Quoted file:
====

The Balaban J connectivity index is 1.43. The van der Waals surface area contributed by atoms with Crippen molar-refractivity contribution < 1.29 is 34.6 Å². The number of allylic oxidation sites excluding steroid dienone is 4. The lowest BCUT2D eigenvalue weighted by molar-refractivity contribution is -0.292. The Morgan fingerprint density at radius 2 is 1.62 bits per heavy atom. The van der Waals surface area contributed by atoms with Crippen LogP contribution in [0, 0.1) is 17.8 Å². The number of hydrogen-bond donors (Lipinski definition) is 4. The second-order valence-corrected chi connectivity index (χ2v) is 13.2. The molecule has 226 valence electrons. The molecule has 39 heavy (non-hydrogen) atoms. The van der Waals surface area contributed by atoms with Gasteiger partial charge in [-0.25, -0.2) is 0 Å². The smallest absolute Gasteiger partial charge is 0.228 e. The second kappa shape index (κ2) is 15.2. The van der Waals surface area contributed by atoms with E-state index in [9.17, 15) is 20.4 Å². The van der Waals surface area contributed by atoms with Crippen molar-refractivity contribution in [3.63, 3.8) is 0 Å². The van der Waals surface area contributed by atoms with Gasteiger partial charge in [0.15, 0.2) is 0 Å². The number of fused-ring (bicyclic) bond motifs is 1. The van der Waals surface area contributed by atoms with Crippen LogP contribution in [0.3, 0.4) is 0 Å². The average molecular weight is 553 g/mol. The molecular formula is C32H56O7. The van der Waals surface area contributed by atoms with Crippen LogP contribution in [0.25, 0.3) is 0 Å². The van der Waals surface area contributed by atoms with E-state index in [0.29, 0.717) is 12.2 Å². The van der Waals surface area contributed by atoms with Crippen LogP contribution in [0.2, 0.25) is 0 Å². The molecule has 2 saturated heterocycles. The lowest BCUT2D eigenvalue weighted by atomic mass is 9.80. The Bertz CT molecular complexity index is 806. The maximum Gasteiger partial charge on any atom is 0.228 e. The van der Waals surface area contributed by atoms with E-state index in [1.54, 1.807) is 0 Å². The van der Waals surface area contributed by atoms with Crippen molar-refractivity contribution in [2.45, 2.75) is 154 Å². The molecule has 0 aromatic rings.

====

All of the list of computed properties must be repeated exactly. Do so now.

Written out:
The Balaban J connectivity index is 1.43. The van der Waals surface area contributed by atoms with Crippen molar-refractivity contribution < 1.29 is 34.6 Å². The number of allylic oxidation sites excluding steroid dienone is 4. The lowest BCUT2D eigenvalue weighted by molar-refractivity contribution is -0.292. The Morgan fingerprint density at radius 2 is 1.62 bits per heavy atom. The van der Waals surface area contributed by atoms with Crippen LogP contribution in [0, 0.1) is 17.8 Å². The number of hydrogen-bond donors (Lipinski definition) is 4. The second-order valence-corrected chi connectivity index (χ2v) is 13.2. The molecule has 226 valence electrons. The molecule has 39 heavy (non-hydrogen) atoms. The van der Waals surface area contributed by atoms with Gasteiger partial charge in [-0.25, -0.2) is 0 Å². The smallest absolute Gasteiger partial charge is 0.228 e. The second kappa shape index (κ2) is 15.2. The van der Waals surface area contributed by atoms with E-state index in [9.17, 15) is 20.4 Å². The van der Waals surface area contributed by atoms with Crippen molar-refractivity contribution in [3.63, 3.8) is 0 Å². The van der Waals surface area contributed by atoms with Gasteiger partial charge in [0.15, 0.2) is 0 Å². The number of fused-ring (bicyclic) bond motifs is 1. The van der Waals surface area contributed by atoms with Crippen LogP contribution in [0.3, 0.4) is 0 Å². The average molecular weight is 553 g/mol. The molecular formula is C32H56O7. The van der Waals surface area contributed by atoms with Crippen LogP contribution in [0.25, 0.3) is 0 Å². The van der Waals surface area contributed by atoms with E-state index in [0.29, 0.717) is 12.2 Å². The van der Waals surface area contributed by atoms with Crippen LogP contribution in [0.2, 0.25) is 0 Å². The molecule has 2 saturated heterocycles. The lowest BCUT2D eigenvalue weighted by atomic mass is 9.80. The Bertz CT molecular complexity index is 806. The maximum Gasteiger partial charge on any atom is 0.228 e. The van der Waals surface area contributed by atoms with E-state index in [1.54, 1.807) is 0 Å². The van der Waals surface area contributed by atoms with Crippen molar-refractivity contribution in [2.45, 2.75) is 154 Å². The molecule has 0 aromatic rings.